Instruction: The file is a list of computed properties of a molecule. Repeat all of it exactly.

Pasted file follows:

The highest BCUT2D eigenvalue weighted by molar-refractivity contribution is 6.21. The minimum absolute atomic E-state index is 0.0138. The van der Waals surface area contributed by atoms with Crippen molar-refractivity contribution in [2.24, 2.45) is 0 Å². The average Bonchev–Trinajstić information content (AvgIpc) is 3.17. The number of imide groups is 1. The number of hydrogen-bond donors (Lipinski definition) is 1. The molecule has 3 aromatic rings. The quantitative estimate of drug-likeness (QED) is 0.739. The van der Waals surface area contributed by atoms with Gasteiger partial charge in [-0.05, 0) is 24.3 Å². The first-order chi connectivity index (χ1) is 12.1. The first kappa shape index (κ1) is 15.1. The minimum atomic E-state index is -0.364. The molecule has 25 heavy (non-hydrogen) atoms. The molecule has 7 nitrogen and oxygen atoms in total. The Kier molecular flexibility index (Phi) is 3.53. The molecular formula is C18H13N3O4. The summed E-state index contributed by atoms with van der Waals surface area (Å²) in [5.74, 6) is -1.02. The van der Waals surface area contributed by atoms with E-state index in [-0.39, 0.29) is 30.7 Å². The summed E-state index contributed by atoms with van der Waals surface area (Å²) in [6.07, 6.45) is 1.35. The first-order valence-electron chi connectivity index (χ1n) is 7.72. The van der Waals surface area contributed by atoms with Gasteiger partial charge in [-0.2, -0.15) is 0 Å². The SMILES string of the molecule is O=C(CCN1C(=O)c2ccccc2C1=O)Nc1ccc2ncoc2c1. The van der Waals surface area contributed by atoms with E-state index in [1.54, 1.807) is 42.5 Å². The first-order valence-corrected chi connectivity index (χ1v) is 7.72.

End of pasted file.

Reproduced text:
The highest BCUT2D eigenvalue weighted by molar-refractivity contribution is 6.21. The minimum absolute atomic E-state index is 0.0138. The van der Waals surface area contributed by atoms with Crippen molar-refractivity contribution in [2.24, 2.45) is 0 Å². The average Bonchev–Trinajstić information content (AvgIpc) is 3.17. The number of imide groups is 1. The number of hydrogen-bond donors (Lipinski definition) is 1. The molecule has 3 aromatic rings. The quantitative estimate of drug-likeness (QED) is 0.739. The van der Waals surface area contributed by atoms with Gasteiger partial charge in [-0.05, 0) is 24.3 Å². The first-order chi connectivity index (χ1) is 12.1. The first kappa shape index (κ1) is 15.1. The minimum atomic E-state index is -0.364. The molecule has 25 heavy (non-hydrogen) atoms. The molecule has 7 nitrogen and oxygen atoms in total. The Kier molecular flexibility index (Phi) is 3.53. The molecular formula is C18H13N3O4. The summed E-state index contributed by atoms with van der Waals surface area (Å²) in [5.74, 6) is -1.02. The van der Waals surface area contributed by atoms with E-state index in [-0.39, 0.29) is 30.7 Å². The summed E-state index contributed by atoms with van der Waals surface area (Å²) in [6.07, 6.45) is 1.35. The first-order valence-electron chi connectivity index (χ1n) is 7.72. The van der Waals surface area contributed by atoms with Gasteiger partial charge in [-0.2, -0.15) is 0 Å². The SMILES string of the molecule is O=C(CCN1C(=O)c2ccccc2C1=O)Nc1ccc2ncoc2c1. The van der Waals surface area contributed by atoms with E-state index in [1.54, 1.807) is 42.5 Å². The first-order valence-corrected chi connectivity index (χ1v) is 7.72.